Black Women of Brazil

The site dedicated to Brazilian women of African descent

The tireless and ever active big d*ck and the affection of the black man: The necessity of moving beyond the stereotypes


FABIANO ROCHA - Ess+¬ncia negra 1 - +¦leo sobre tela - 60 x 80

Image: FABIANO ROCHA: Essência Negra 1

Note from BW of Brazil: This is a conversation that has been long overdue. In recent years, black Brazilian women have stepped to the plate and expressed their innermost feelings on such sensitive topics as coming to accept their natural hair texture, coming to assume a black identity, what it feels like to not be recognized as beautiful in a society whose beauty standards are European, how it feels to be consistently passed over for white women for long-term relationships and the loneliness this leads to and a host of other topics. But there is another side to such to these personal stories that also need to be heard.

As black women and black men exist in a racist a society, these scars also leave their indelible imprints of the psyches of black men, and these men are increasingly baring their souls on what it means to be a black man in Brazilian society. Afro-Brazilian men, like other African descendant men in the Diaspora, also suffer from a myriad of stereotypes about their very existence that is generally accepted by the society at large. These stereotypes have a way of dehumanizing these men, even those who don’t necessarily know or understand these stereotypes. But nowadays, the discussion is getting deeper, and with the internet, this is a good thing. Because the reach of the internet means that others may discover themselves through the words of people who look like them and thus change the way they think. May the monologues, dialogues, and conversations continue…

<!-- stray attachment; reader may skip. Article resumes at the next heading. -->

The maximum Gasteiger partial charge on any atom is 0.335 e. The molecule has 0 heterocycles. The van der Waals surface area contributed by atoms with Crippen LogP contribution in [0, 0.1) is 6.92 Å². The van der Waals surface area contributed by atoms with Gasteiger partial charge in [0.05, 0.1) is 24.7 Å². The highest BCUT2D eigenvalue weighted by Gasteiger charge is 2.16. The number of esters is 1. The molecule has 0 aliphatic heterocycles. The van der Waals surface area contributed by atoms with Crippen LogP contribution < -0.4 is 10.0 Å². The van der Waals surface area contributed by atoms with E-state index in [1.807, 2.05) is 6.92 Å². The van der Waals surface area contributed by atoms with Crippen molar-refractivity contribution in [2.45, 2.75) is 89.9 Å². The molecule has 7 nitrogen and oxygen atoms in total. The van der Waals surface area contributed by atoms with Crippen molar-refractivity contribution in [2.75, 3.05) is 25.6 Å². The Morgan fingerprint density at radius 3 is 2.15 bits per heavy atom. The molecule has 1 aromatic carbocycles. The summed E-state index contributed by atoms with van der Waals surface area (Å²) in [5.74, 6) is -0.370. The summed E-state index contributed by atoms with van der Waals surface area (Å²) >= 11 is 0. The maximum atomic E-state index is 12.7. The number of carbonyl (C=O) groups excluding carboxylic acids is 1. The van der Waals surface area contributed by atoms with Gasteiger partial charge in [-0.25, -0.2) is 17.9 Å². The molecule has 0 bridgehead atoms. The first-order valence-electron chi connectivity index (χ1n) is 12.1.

The tireless and ever active big dick and the affection of the black man

By Kauê Vieira

A feeling rarely discussed or visited, affectivity has always been present in the life of a black man. However, over the centuries it has been set aside as if it were a secondary need of in the lives of afrodescendentes (African descendants).

Denial and even the fear of expressing the feelings nurtured by black men lies in two points: racism and machismo, which in different ways regulate and limit the space of action of black men.

With its ruthless cruelty, prejudice makes many or all of the men of the black skin be reduced to the imaginary that the only things they have to offer are virility, muscle and of course, the tireless and ever-active pau grande (big dick). Supposedly with such characteristics, the passport for pleasure is guaranteed.

Since black slave ships were brought in with men, children, women, and corpses from the African continent, black bodies were treated as merchandise. Exposed in the squares of cities such as Salvador, Ouro Preto and Porto Alegre, blacks, according to the senhores brancos (white masters), served only for reproduction and work.